Butterfield Show

By Staff
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Courtsey of Bill Paulson, Butter-field, Minnesota
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Courtesy of Russell & Wally Orth. [owner and restorer] Box 97, Burgessville, Ontario, Canada
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Courtesy of Russell & Wally Orth. [owner and restorer) Box 97, Bureessville, Ontario, Canada.
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Courtesy of Russell & Wally Orth. [owner and restorer] Box 97, Burgessville, Ontario, Canada.
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Courtesy of Thomas M. Jensen, 559 Sheldon Road, Palmyra, New York 14522

Men who showed their engines during the first years of the show
– John Pankratz, Elving and Torger Sul-heim, Ed Streich, Harvey
Wahl – have been joined by many more during the years, and now they
come from Iowa, South Dakota, Wisconsin and even Illinois to
show

If anything increases in number – besides visitors – each year
it’s got to be the gas engine exhibit. With the growth of the
Butterfield show, word that exhibitors can sit in cool shade and
run their engines, it seems only natural that the men who tinker in
their workshops all year on gas engine? should show them here.

You can’t miss the gas engines, their familiar chugging, nor
the friendliness of the exhibitors who love nothing better that to
answer questions about their prizes. Men who showed their engines
during the first years of the show – John Pankratz, Elving and
Torger Sul-heim, Ed Streich, Harvey Wahl – have been joined by many
more during the years, and now they come from Iowa, South Dakota,
Wisconsin and even Illinois to show.

The gas engine, of course, provided the farmer with his first
real chance to harness energy to do his many backbreaking chores,
and you’ll be able to see how the engines developed from early
prototypes to the more sophisticated just before electricity hit
the prairie. And you’ll be amazed at the names, the numbers of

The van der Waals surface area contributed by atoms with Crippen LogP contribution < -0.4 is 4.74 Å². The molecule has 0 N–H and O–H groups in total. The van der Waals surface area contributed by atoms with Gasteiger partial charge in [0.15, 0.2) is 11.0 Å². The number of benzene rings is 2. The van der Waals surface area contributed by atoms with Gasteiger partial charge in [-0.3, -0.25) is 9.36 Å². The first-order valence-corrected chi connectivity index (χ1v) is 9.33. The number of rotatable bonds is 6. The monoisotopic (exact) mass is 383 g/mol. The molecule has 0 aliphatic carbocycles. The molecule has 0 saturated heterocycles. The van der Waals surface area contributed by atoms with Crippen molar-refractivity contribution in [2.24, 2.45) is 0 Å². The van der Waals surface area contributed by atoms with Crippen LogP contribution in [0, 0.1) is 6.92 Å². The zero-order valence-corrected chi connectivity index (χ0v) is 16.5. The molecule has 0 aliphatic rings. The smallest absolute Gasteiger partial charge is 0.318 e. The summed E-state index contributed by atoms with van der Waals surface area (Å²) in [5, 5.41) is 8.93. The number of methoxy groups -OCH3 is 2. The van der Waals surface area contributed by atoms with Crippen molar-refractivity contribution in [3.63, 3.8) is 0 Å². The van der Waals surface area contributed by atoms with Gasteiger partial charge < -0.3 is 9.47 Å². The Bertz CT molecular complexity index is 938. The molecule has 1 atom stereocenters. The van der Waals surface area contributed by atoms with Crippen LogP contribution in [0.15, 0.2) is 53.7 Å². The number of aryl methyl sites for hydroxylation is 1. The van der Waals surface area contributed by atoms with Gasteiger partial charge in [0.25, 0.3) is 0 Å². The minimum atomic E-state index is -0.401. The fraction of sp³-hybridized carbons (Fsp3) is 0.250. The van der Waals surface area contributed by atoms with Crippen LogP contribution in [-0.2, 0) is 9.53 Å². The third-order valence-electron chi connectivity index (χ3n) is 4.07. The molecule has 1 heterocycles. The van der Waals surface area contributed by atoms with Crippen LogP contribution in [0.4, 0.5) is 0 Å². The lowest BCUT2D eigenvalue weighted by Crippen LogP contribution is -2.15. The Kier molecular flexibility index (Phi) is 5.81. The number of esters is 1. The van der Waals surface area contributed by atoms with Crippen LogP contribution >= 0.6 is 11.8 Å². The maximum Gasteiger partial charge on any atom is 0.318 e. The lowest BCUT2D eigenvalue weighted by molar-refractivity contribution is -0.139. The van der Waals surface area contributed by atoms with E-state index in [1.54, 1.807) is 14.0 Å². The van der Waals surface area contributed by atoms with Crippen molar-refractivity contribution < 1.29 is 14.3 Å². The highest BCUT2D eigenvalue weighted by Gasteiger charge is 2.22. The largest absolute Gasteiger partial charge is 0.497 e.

engines that came out of workshops all over the country. Luckily,
many have been preserved by our exhibitors as a reflection of our
quest for improving rural life.

Butterfield’s ‘gas engine alley’ is Harvey
Wahl’s Flour City engine, a 10 hp beauty that weighs 3,300
pounds.

A new addition to Butterfield’s ‘gas engine alley’
is Harvey Wahl’s Flour City engine, a 10 hp beauty that weighs
3,300 pounds. Wahl bought the engine at a Valley Springs, S. D.
auction and with his son, spent many hours of restoration for the
1975 show.

Two of the rarest engines at the show are pictured here. Only
one known duplicate of each exists to local collectors.

Above is Ole Lundberg’s 6 horsepower Lightning Engine,
manufactured by the Kansas City Hay Press Co. in about 1900. It is
a single cylinder 4 cycle engine of opposed-piston type. The engine
has one long cylinder barrel with two pistons working in this
barrel, with the piston-heads coming nearly together in the middle.
It can pull or idle at comparatively low R.P.M.’s, and is
efficient because small heat loss requires less water cooling.

Ed Streich’s inverted Hart-Parr gas engine was the first gas
engine in Selma. Bought new by John F. Stark from the Darfur
Elevator back in 1905 for $405, this unique 7 horsepower engine
will run on gas, kerosene or alcohol. When you see it running, it
will have the original oil it had when new. It is oil cooled and
the cylinder points down with the flywheels on top.

This is our 1915 Mogul 8 – 16 tractor. It has the planetary
transmission. People are amazed at this tractor when we have it at
the steam shows to think this was really used by farmers. We had a
new wristpin made for it this winter.

This is our 1926 Rumely Oil Pull 20 – 35 model. We bought it
from the late Mr. Ernie Kirk of Marchwell, Sask. in 1965. This
tractor had not run since 1946 until 1965. We had no problem in
getting it running. There were 30 dead sparrows in the air-intake
stack which appeared to have been there for many years. Mice had
made nests in the radiator which of course soon disappeared when we
got it running.

This is our 1924 Hart Parr 22-40 model. The top which is on it
was made by the John Goodison Co., Sarnia, Ontario, distributors of
the Hart Parr tractor. The original owner would not buy the tractor
unless it had a top that would go over the entire tractor. Its last
job of work was pulling train cars loaded with beets along the
siding at St. Thomas, Ontario.

Here is my newest toy, a Fairbanks Morse No. 851967, Style D,
Type Z 2 H.P. Camshaft speed-750, flywheel speed-500. A little work
on the mag, so now it runs real well. Paid $40.00 for it.

Gas Engine Magazine
Gas Engine Magazine
Preserving the History of Internal Combustion Engines